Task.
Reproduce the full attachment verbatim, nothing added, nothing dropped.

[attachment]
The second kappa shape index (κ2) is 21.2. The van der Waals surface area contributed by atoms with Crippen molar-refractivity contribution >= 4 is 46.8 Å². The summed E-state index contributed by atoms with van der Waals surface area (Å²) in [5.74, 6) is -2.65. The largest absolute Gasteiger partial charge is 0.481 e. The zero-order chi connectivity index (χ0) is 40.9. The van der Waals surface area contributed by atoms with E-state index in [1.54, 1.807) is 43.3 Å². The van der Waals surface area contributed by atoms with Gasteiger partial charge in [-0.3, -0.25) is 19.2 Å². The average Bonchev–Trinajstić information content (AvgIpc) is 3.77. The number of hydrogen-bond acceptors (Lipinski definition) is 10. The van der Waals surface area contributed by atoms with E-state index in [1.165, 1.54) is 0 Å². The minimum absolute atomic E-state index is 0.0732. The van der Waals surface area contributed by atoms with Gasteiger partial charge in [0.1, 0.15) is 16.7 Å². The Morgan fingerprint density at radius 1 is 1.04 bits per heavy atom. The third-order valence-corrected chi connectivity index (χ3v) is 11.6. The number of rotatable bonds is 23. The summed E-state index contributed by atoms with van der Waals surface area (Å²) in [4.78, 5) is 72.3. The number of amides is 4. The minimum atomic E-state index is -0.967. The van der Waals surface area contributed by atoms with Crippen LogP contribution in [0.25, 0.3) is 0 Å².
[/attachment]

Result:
The second kappa shape index (κ2) is 21.2. The van der Waals surface area contributed by atoms with Crippen molar-refractivity contribution >= 4 is 46.8 Å². The summed E-state index contributed by atoms with van der Waals surface area (Å²) in [5.74, 6) is -2.65. The largest absolute Gasteiger partial charge is 0.481 e. The zero-order chi connectivity index (χ0) is 40.9. The van der Waals surface area contributed by atoms with E-state index in [1.54, 1.807) is 43.3 Å². The van der Waals surface area contributed by atoms with Gasteiger partial charge in [-0.3, -0.25) is 19.2 Å². The average Bonchev–Trinajstić information content (AvgIpc) is 3.77. The number of hydrogen-bond acceptors (Lipinski definition) is 10. The van der Waals surface area contributed by atoms with E-state index in [1.165, 1.54) is 0 Å². The minimum absolute atomic E-state index is 0.0732. The van der Waals surface area contributed by atoms with Gasteiger partial charge in [0.1, 0.15) is 16.7 Å². The Morgan fingerprint density at radius 1 is 1.04 bits per heavy atom. The third-order valence-corrected chi connectivity index (χ3v) is 11.6. The number of rotatable bonds is 23. The summed E-state index contributed by atoms with van der Waals surface area (Å²) in [4.78, 5) is 72.3. The number of amides is 4. The minimum atomic E-state index is -0.967. The van der Waals surface area contributed by atoms with Crippen LogP contribution in [0.25, 0.3) is 0 Å².